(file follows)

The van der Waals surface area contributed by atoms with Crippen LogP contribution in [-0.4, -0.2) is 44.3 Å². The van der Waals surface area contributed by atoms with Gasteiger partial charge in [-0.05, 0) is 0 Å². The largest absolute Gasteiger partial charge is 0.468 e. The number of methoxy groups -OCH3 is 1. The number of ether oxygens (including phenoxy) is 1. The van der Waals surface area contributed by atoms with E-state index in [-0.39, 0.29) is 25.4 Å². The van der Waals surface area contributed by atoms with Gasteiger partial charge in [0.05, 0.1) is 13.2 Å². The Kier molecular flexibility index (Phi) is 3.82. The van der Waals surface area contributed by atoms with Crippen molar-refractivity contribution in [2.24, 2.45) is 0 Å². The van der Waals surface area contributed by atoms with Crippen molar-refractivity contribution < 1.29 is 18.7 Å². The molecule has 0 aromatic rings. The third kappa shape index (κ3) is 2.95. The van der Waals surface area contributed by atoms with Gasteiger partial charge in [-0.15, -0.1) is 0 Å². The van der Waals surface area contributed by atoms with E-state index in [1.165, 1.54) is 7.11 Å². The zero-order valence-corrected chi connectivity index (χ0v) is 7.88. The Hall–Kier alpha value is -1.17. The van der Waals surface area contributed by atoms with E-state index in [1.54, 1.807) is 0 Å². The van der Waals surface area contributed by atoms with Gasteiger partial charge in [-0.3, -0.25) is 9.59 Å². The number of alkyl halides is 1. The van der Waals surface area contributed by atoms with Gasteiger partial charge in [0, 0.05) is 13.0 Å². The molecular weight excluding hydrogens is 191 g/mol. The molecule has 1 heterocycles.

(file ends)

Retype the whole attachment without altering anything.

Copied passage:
The van der Waals surface area contributed by atoms with Crippen LogP contribution in [-0.4, -0.2) is 44.3 Å². The van der Waals surface area contributed by atoms with Gasteiger partial charge in [-0.05, 0) is 0 Å². The largest absolute Gasteiger partial charge is 0.468 e. The number of methoxy groups -OCH3 is 1. The number of ether oxygens (including phenoxy) is 1. The van der Waals surface area contributed by atoms with E-state index in [-0.39, 0.29) is 25.4 Å². The van der Waals surface area contributed by atoms with Gasteiger partial charge in [0.05, 0.1) is 13.2 Å². The Kier molecular flexibility index (Phi) is 3.82. The van der Waals surface area contributed by atoms with Crippen molar-refractivity contribution in [2.24, 2.45) is 0 Å². The van der Waals surface area contributed by atoms with Crippen molar-refractivity contribution < 1.29 is 18.7 Å². The molecule has 0 aromatic rings. The third kappa shape index (κ3) is 2.95. The van der Waals surface area contributed by atoms with Gasteiger partial charge in [-0.15, -0.1) is 0 Å². The van der Waals surface area contributed by atoms with E-state index in [1.165, 1.54) is 7.11 Å². The zero-order valence-corrected chi connectivity index (χ0v) is 7.88. The Hall–Kier alpha value is -1.17. The van der Waals surface area contributed by atoms with E-state index in [1.54, 1.807) is 0 Å². The van der Waals surface area contributed by atoms with Gasteiger partial charge in [-0.3, -0.25) is 9.59 Å². The number of alkyl halides is 1. The van der Waals surface area contributed by atoms with Gasteiger partial charge in [0, 0.05) is 13.0 Å². The molecular weight excluding hydrogens is 191 g/mol. The molecule has 1 heterocycles.